9. TV NZ – Alarm over binge drinking. “Drinking problems are rife on both sides of the Tasman and Australia is tackling the issue by targeting teens while NZ authorities insist it’s not just about the youngsters. One in 10 under-age drinkers binge every week in Australia, figures that mirror New Zealand’s binge drinking culture.”

10. The Irish Independent – Is Amy really the poster girl for drug abuse? “As if Amy Winehouse didn’t have enough problems, she has now been condemned by the United Nations. Speaking out against “coke-snorting fashionistas”, UN drug tsar Antonio Maria Costa described Winehouse as “the poster girl for drug abuse”.”

Kevin Rudd’s binge drinking obsession

I thought the write up on Crikey summed up the issue perfectly:

“Bernard Keane writes:

Booze. Gambling. P-rn. It’s everywhere, at epidemic levels, apparently, but luckily our politicians are on the case, ready to shake their heads in dismay and demand tougher regulation of stuff that’s nobody else’s business.

Even under the crusty conservatives of the Coalition, it’s hard to recall a moral panic being whipped up as fervently as Kevin Rudd, Steve Fielding and Nick Xenophon are managing at the moment.

Rudd is claiming binge drinking is a “worsening epidemic” that is “getting out of hand” and needs to be urgently addressed. Steve Fielding, best known for using his PC in Parliament House to Google for p-rn, also thinks it’s a “huge” and “growing” problem, and has got up a Senate committee to consider his private member’s bill to restrict alcohol advertising.

But as Richard Farmer pointed out yesterday, there’s no evidence for any of this. Indeed, in historical terms the early twenty-first century is probably one of the most sober periods in western history in the last five hundred years. But you won’t hear any of that in the mainstream media’s reporting – inevitably replete with footage of inebriated teenagers – of Rudd’s dire warnings.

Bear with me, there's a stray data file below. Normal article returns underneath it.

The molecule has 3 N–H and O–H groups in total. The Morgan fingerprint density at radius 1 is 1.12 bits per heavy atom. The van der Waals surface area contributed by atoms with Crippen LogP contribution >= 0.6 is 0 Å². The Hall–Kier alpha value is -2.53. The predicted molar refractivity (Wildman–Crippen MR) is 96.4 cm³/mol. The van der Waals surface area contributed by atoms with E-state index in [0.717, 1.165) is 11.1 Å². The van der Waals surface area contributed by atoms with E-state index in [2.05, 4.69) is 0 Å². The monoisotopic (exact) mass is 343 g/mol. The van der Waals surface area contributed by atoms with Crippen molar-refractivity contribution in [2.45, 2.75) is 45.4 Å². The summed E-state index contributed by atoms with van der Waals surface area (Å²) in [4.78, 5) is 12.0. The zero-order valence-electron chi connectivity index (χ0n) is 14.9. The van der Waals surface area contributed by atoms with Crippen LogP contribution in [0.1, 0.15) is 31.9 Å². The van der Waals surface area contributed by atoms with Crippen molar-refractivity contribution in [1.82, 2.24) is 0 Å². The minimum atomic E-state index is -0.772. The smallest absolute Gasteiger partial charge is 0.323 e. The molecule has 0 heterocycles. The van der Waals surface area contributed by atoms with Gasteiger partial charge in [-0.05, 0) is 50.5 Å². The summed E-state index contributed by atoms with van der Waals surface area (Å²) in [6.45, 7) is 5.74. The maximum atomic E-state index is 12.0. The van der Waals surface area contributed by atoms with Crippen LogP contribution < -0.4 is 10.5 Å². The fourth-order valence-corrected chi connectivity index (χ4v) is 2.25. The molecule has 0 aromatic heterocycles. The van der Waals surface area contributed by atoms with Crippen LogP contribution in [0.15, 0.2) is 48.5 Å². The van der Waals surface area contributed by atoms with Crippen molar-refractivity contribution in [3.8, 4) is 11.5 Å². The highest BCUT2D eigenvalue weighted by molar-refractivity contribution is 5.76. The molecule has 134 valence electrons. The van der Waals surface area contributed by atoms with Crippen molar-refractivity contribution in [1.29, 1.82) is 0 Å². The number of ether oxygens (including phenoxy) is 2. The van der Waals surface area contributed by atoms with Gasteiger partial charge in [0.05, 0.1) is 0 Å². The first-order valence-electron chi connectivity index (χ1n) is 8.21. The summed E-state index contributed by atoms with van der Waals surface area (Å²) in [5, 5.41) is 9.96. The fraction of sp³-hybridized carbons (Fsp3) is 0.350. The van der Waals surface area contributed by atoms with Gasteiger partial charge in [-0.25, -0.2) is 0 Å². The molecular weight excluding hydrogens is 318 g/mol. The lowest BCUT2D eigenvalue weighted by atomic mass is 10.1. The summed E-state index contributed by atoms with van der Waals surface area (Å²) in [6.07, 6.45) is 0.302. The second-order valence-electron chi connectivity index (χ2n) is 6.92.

With a similar lack of interest in evidence, Minister for Zeroes and Ones Stephen Conroy has been busy trying to get Labor’s plan to regulate the internet up and running via ISP-level filtering to block child p-rn and “violent websites”. Conroy’s plan, which makes the previous Government’s unworkable Netalert program for PC-level filters look benign, should do wonders for Australia’s already quicksilver broadband speeds. But according to the Minister, the only people opposed to it are kiddy fiddlers.

And incoming senator Nick Xenophon isn’t waiting until July to get stuck into gambling (or, as it should be known, taxation for innumerates), pushing for a new set of restrictions on poker machines and gambling venues. Not to be outdone, Steve Fielding wants to impose a tax on them too.

All this is music to the ears of pressure groups and lobbyists who rely on public funding. Leading the charge on binge drinking was Professor Margaret Hamilton from the National Council on Drugs, an anti-drug body established and funded by the Howard Government and currently headed by former Liberal senator John Herron. According to Hamilton, the mere act of having a drink on a Friday evening sends the wrong signal to Australia’s youth. Daryl Smeaton of the Alcohol Education and Rehabilitation Foundation – of which anti-gambling campaigner Tim Costello is a director — also backed Rudd’s binge drinking warning.

These people doubtless do fine work in addressing the impact of alcohol abuse (however defined) or gambling addiction, but are also beneficiaries of the funding that will inevitably flow from Government efforts to be seen to Do Something. They have a vested interest in encouraging state interventionism in their chosen fields.

Then again the media also has an interest in hyping social problems. Drunken teenagers and gambling addicts make for great copy. Everyone loves a moral panic”.